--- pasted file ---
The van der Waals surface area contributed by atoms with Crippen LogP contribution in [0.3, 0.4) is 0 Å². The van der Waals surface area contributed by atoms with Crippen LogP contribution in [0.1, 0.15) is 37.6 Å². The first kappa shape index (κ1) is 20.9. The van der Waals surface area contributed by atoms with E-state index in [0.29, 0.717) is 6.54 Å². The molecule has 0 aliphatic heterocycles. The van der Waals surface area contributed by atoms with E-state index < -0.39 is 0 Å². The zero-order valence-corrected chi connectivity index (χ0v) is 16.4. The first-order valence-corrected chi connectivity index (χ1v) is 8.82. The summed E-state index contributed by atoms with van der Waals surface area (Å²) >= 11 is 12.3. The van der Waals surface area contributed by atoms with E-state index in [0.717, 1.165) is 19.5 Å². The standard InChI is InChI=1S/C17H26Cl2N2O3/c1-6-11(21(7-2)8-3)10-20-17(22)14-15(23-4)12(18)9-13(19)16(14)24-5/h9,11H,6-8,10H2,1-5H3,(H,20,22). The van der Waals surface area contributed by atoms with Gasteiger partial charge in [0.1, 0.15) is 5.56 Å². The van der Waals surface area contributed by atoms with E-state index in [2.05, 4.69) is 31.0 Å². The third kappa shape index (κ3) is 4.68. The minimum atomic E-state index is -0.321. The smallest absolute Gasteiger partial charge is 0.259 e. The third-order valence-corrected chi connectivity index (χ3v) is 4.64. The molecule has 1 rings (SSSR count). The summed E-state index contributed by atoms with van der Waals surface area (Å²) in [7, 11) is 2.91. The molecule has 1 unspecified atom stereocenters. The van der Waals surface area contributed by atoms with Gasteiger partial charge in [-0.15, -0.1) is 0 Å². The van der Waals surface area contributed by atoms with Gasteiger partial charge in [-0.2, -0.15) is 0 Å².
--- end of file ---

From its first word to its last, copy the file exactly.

The van der Waals surface area contributed by atoms with Crippen LogP contribution in [0.3, 0.4) is 0 Å². The van der Waals surface area contributed by atoms with Crippen LogP contribution in [0.1, 0.15) is 37.6 Å². The first kappa shape index (κ1) is 20.9. The van der Waals surface area contributed by atoms with E-state index in [0.29, 0.717) is 6.54 Å². The molecule has 0 aliphatic heterocycles. The van der Waals surface area contributed by atoms with E-state index < -0.39 is 0 Å². The zero-order valence-corrected chi connectivity index (χ0v) is 16.4. The first-order valence-corrected chi connectivity index (χ1v) is 8.82. The summed E-state index contributed by atoms with van der Waals surface area (Å²) >= 11 is 12.3. The van der Waals surface area contributed by atoms with E-state index in [0.717, 1.165) is 19.5 Å². The standard InChI is InChI=1S/C17H26Cl2N2O3/c1-6-11(21(7-2)8-3)10-20-17(22)14-15(23-4)12(18)9-13(19)16(14)24-5/h9,11H,6-8,10H2,1-5H3,(H,20,22). The van der Waals surface area contributed by atoms with Gasteiger partial charge in [0.1, 0.15) is 5.56 Å². The van der Waals surface area contributed by atoms with E-state index in [2.05, 4.69) is 31.0 Å². The third kappa shape index (κ3) is 4.68. The minimum atomic E-state index is -0.321. The smallest absolute Gasteiger partial charge is 0.259 e. The third-order valence-corrected chi connectivity index (χ3v) is 4.64. The molecule has 1 rings (SSSR count). The summed E-state index contributed by atoms with van der Waals surface area (Å²) in [7, 11) is 2.91. The molecule has 1 unspecified atom stereocenters. The van der Waals surface area contributed by atoms with Gasteiger partial charge in [-0.15, -0.1) is 0 Å². The van der Waals surface area contributed by atoms with Gasteiger partial charge in [-0.2, -0.15) is 0 Å².